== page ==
A.B. Krueger (2004). The Economics of Real Superstars: The Market for Rock Concerts in the Material World. Princeton University and NBER
This article summarizes and seeks tounderstand trends in the concert industry from 1981 to 2003. Explanations that are examined include: 1) the possible crowding out of the secondary ticket market; 2) rising superstar effects; 3) Baumoland Bowen’s disease; 4) increased concentration of concert promoters; and 5) the erosion of complementarities between concerts and album sales because of file sharing and CD copying. The papertentatively concludes that the decline in complementarities between concerts and album sales is the main cause of the recent surge in concert prices and decline in ticket sales. The theories or references theauthor uses to get to a certain stamen are:
* Eliot (1993)
* A remark by Sharon Osbourne (2002; p. 56)
* Caves (2000)
The main source of data used in this paper is from Pollstar’s Boxoffice Report database. (www.pollstaronline.com/report.asp.). To supplement the data obtain from Pollstar’s he collected information from The Rolling Stone Encyclopedia of Rock & Roll. He had twodata limitations, such as the ticket price and revenue pertain to the list price and has no information of the secondary market. The method the author uses to explain his research is the deductivemethod because he starts the article talking about popular music then economics and narrowed it down to the economics of the rock & roll.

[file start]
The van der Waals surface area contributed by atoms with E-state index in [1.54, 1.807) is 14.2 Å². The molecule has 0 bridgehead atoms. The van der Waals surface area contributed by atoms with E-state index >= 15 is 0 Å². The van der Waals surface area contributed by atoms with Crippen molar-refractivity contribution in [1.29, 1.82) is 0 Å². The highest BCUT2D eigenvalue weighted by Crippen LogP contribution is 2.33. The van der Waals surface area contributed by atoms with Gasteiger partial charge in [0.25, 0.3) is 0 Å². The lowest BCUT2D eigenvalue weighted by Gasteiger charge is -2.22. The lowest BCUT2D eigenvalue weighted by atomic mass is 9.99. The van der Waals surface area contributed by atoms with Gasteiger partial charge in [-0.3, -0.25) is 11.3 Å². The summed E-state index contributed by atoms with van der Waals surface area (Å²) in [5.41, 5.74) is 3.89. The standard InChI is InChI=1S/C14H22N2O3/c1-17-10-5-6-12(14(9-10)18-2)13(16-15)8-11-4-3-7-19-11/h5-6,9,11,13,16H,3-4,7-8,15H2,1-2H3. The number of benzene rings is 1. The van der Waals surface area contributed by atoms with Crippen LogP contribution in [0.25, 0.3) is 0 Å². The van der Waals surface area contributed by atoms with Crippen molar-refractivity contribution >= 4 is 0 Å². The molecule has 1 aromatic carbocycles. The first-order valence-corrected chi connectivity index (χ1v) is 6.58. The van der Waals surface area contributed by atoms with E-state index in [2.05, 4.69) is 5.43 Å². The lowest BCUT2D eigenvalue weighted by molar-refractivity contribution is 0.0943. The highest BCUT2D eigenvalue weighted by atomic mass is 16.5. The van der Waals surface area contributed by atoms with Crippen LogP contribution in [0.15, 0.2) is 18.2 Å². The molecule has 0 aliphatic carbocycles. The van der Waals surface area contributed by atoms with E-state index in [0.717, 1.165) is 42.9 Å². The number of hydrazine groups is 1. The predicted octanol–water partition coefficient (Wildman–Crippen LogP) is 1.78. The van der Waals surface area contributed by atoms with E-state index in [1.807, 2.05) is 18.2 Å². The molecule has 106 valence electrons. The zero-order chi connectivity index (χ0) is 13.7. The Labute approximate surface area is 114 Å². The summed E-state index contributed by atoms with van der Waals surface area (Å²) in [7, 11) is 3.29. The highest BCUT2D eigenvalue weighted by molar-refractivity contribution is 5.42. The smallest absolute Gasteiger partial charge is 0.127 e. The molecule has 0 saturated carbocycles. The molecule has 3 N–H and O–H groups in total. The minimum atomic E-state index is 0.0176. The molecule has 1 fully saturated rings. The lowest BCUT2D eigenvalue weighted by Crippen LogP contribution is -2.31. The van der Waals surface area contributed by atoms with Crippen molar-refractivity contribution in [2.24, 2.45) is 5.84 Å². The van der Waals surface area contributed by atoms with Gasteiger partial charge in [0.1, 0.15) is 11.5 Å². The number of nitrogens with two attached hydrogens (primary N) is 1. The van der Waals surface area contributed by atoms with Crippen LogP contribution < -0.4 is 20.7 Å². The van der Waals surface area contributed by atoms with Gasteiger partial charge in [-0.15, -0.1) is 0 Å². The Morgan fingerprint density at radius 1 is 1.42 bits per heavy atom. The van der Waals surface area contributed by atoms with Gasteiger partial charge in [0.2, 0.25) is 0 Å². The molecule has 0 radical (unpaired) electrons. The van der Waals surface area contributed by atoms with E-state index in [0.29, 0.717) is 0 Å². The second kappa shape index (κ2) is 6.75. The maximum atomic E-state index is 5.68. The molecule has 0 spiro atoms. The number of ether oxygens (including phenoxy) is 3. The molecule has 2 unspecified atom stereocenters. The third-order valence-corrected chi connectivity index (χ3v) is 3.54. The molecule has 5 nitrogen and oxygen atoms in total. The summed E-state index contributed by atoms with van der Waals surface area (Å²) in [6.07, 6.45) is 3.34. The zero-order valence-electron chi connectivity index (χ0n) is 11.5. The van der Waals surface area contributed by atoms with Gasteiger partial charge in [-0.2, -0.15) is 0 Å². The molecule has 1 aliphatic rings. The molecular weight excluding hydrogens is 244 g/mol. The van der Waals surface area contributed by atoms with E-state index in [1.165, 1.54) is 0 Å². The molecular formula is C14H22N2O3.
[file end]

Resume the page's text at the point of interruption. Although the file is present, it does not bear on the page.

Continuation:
Between the two hypotheses the author makes, he concludedthat the technology-induced erosion of the complementarity between record sales and concert tickets and that it is likely that the downloading of music will put upward pressure on concert prices andrevenue in the near future. As for future investigations, the author doesn’t make any references or recommendations for a future investigation.
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